With the character of the acts of the voters thus established, it becomes obvious that the allegations of the complaint charge only that these voters improperly used the authority vested in them by the legislature. No injury to the plaintiffs' property rights is alleged. The substance of plaintiffs' complaint is merely that the voters failed to properly perform a governmental function. The jurisdiction of chancery courts does not include power to interfere with the public duty of governmental departments except where it is necessary for the protection of property rights. A voter who participates in the creation of a school district, or in the conduct of the affairs thereof, exercises no inherent right to do so but only avails himself of a privilege conferred by the legislature. This privilege recognizes no vested property rights of such voter in the district or its school facilities. The continued existence of a school district and the operation of a school therein is dependent entirely upon the will of the legislature. People v. Community Unit School Dist. No. 3, supra.
We think there can be no doubt as to the fact that the complaint herein fails to allege any injury, actual or prospective, to the property of plaintiffs.
Whereas plaintiffs claim in this case the results of a school election are such as to warrant the conclusion that the voters have misused and abused their powers, then the remedy must be sought in the legislature and not in the courts. People v. Deatherage, supra.
The apparent theory upon which plaintiffs seek to sustain the proposition that chancery jurisdiction may properly be invoked herein is that as a result of the actions of the voters participating in the election a fraud was perpetrated upon the Board of Education of District 606 and the portions of said district remaining after the petitioning area is detached and that the court exercising equitable powers may declare the election void.
Regardless of how this theory may be characterized, it proceeds upon the assumption that plaintiffs and other persons residing in District 124 have a vested right in said district and the school facilities thereof. Furthermore, it may be observed that to sustain plaintiffs' proposition would require holding that the jurisdiction of equity includes the power to inquire into the legality of the detachment proceeding.
In many cases the Supreme Court has held that where it is sought to test the legality of the detachment of territory from a school district the exclusive remedy available for such purpose is quo warrantor. Board of Education of Community High School Dist. No. 166 v. Thorp, 336 Ill. 227; Baird v. Community High School Dist. No. 168, 304 Ill. 526; Manchester Community High School Dist. No. 121 v. Murrayville Community High School Dist. No. 123, 309 Ill. 403.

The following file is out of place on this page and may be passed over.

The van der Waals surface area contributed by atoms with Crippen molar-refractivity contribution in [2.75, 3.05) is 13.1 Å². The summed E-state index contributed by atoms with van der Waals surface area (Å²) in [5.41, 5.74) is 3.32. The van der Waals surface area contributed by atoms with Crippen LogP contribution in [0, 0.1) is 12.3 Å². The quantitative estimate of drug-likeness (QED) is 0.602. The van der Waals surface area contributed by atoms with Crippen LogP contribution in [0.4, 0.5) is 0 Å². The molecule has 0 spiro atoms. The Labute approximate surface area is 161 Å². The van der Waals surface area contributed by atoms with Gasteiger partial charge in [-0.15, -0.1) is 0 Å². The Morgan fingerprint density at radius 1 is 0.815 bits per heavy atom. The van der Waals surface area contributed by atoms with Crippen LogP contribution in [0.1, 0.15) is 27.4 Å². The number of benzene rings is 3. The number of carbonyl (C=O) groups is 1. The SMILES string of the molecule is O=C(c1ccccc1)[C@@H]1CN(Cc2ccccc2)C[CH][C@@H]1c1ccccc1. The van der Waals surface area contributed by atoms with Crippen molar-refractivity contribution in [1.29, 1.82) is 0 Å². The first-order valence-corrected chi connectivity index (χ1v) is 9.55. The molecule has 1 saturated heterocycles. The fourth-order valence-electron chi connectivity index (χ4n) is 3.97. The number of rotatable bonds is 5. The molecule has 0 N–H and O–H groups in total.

In arguing that the complaint states a case for equitable relief, the plaintiffs rely principally upon the cases of Fisher v. Birkey, 307 Ill. 625, and 299 Ill. 145.
In these cases, which emanated from a single controversy, it was held that an order of a county superintendent of schools might be set aside by a court of equity where such order was shown to be so unreasonable and oppressive as to constitute oppression and a wanton disregard of the rights and interests of those complaining. When the order involved in these cases was entered, the School Act provided for the formation of new school districts and the changing of the boundaries of existing districts by township trustees when properly petitioned, to satisfy the wishes and convenience of a majority of the inhabitants of the township. The Act further provided that all districts be composed of contiguous and compact territory. An appeal from the decision of the trustees to the county superintendent of schools was authorized. Petitions for a new district to be formed from parts of four districts were filed in accordance with the statute and were denied by the trustees. On appeal the county superintendent reversed the action of the trustees and held that organization of the new district would be for the best interests of the districts and inhabitants thereof.